So in my opinion forensic planners exist due to the inability of our industry to recognise time as a serious component of the process from the beginning and supply the resources required to deal with it with the skill it requires. After all clients employ people like Qss to tell them how much the budget should be but who advises the client how long it should take who tells the designers if you do it this way it will take x long that way y long.
I would guess possibly a stretched project manager based on his gut feeling.
Andrew Dick
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My exposure to Forensic Planning has been along the lines of establishing where the wagon wheels fell off a project in the pursuit of Liquidated Damages claims.

It is generally brought about by the project failing to meet a deadline or particular deliverable and the customer holding the contractor to an LD claim as dictated in the original contract.

It seems as more projects are using PMBOK or Prince2 methodology project management, and more companies are using the complex scheduling tools tomanage their projects, the demand for this type of work is growing.

Clive Randall
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This has nothing to do with forensic planning but the thought of Britney Spears doing anything foresnsic boggles the brain.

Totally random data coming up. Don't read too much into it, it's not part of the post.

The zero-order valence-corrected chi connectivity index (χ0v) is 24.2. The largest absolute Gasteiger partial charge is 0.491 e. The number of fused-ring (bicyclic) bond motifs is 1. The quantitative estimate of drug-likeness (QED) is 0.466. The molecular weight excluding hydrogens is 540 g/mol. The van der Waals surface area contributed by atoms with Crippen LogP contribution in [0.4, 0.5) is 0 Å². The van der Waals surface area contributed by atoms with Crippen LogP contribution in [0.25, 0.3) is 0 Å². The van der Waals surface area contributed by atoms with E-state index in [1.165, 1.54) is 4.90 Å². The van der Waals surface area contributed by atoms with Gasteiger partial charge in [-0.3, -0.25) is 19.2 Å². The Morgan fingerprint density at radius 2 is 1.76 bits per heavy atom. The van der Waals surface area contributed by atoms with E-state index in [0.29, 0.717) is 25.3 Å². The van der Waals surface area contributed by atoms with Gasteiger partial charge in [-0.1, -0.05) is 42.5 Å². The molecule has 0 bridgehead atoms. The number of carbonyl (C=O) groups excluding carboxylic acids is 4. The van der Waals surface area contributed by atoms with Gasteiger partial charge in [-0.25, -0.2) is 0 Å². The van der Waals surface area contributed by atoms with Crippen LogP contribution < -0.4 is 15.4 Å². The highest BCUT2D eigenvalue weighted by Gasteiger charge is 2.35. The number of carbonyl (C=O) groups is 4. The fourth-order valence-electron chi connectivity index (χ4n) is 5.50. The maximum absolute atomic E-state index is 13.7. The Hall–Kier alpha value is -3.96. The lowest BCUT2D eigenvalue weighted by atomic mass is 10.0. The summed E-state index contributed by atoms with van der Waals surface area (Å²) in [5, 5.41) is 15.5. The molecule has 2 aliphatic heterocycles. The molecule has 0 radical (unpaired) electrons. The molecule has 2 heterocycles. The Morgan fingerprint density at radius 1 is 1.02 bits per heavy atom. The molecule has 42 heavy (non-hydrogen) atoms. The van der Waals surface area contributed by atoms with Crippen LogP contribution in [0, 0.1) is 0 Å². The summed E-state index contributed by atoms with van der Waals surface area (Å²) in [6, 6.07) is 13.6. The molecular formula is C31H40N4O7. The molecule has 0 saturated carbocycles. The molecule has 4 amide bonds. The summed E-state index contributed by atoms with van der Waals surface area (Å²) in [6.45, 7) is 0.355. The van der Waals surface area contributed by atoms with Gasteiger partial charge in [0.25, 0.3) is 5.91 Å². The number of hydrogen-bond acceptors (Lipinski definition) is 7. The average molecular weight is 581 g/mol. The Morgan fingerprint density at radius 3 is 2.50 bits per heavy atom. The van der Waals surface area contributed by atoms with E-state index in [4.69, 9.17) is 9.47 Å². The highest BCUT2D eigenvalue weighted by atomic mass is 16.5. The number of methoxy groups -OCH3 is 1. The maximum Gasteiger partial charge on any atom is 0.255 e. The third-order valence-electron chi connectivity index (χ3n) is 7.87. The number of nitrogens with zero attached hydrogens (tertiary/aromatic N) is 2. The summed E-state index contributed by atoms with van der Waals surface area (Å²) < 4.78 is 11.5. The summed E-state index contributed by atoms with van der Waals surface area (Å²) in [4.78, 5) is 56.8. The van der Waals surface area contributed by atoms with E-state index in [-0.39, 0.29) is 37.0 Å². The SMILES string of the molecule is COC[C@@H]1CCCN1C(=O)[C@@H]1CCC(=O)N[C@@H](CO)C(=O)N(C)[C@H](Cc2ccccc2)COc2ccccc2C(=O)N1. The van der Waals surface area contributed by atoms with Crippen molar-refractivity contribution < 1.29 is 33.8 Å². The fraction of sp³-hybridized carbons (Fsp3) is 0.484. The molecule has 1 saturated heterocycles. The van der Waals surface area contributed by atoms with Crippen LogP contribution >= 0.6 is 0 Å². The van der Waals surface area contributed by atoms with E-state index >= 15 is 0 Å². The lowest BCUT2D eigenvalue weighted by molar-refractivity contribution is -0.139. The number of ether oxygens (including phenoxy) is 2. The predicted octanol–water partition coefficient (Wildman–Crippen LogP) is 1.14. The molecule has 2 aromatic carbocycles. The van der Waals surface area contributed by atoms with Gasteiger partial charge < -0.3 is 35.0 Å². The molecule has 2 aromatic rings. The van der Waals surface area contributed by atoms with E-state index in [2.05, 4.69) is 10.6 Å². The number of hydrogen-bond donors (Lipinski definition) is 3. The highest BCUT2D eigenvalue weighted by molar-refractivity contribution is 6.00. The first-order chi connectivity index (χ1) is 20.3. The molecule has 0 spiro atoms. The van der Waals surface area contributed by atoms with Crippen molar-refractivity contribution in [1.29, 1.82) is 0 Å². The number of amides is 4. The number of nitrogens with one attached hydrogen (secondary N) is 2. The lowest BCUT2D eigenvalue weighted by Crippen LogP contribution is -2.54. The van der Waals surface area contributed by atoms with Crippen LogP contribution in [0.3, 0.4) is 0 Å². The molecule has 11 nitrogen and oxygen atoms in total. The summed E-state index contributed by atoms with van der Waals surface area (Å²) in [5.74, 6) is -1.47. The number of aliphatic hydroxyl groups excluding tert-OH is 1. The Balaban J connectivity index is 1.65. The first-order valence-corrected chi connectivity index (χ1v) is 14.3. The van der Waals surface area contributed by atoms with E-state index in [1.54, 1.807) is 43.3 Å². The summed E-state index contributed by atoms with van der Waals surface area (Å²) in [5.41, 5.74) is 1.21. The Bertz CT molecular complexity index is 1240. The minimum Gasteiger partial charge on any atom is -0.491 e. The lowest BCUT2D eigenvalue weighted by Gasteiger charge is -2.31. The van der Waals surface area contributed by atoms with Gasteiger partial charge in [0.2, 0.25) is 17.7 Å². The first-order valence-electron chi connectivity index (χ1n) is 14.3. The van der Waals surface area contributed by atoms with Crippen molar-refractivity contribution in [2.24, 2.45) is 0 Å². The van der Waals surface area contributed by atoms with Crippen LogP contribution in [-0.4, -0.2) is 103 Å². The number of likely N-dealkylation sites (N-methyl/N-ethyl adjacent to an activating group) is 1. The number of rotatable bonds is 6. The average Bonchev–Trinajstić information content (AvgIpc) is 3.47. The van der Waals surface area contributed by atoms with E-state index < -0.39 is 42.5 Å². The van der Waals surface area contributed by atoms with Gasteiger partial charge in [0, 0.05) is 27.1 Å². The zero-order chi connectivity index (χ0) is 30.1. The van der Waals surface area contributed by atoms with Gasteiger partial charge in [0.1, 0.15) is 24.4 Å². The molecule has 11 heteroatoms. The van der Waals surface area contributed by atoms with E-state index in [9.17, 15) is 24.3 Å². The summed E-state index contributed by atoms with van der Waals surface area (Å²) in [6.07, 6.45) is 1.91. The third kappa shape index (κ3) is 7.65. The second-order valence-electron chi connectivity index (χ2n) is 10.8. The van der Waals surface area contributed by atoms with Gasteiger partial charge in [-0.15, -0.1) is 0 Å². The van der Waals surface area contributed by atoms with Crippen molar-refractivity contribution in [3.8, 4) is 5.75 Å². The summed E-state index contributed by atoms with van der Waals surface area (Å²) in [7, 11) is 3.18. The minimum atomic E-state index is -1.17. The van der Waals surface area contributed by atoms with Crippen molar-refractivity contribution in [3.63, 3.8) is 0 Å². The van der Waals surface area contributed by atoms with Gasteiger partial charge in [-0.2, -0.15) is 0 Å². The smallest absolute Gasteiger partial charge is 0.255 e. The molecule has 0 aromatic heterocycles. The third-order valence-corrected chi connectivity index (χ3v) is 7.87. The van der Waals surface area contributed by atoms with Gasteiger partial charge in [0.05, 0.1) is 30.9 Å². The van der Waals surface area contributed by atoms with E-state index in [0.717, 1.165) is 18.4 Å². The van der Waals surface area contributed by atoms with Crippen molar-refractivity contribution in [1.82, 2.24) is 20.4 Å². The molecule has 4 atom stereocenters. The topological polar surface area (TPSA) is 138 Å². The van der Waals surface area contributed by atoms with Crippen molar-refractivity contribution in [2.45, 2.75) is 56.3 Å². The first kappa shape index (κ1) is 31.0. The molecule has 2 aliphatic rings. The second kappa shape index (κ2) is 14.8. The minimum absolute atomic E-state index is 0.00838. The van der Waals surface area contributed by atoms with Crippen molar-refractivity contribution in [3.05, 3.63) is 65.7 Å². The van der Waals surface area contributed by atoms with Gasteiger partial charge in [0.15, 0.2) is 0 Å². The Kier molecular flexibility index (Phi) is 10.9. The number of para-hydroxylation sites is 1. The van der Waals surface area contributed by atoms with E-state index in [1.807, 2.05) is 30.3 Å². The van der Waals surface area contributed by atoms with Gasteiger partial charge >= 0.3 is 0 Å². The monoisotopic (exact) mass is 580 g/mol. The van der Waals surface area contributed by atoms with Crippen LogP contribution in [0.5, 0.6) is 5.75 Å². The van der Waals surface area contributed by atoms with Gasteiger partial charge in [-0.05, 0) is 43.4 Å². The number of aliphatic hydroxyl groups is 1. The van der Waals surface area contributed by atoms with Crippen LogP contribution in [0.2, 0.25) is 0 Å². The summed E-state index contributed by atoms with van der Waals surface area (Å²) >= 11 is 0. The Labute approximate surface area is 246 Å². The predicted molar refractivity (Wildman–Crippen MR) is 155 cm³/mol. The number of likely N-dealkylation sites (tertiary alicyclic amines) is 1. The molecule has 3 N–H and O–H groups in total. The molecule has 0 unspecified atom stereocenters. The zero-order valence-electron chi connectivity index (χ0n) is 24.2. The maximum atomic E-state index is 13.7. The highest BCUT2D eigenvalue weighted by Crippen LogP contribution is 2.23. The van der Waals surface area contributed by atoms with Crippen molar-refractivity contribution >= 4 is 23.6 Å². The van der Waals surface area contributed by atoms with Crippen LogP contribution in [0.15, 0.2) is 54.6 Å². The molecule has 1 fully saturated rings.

http://www.femalefirst.co.uk/celebrity/19922004.htm

I do have a leaning toward Mr Winters interpretation however I believe the title means the planning of facts as they happened. Perhaps the assembling of an as built programme, Time impact analysis etc etc.

Mr Pickervance has written copiously on the subject I believe as have many others
Anoon Iimos
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I’d like to guess that it refers to Detailed Planning, wherein you got all the elements available at your disposal (i.e. complete design drawings, specifications, approved methodologies, resources, productivity rates) otherwise, it is the post-mortem of planning.
Ronald Winter
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What an interesting thought, “forensic planning?” It seems to me to be an oxymoron. Forensic is the generally though of as a retrospective uncovering of cause and effect while planning is obviously a prospective look into the future I would be interested in seeing what others will suggest here.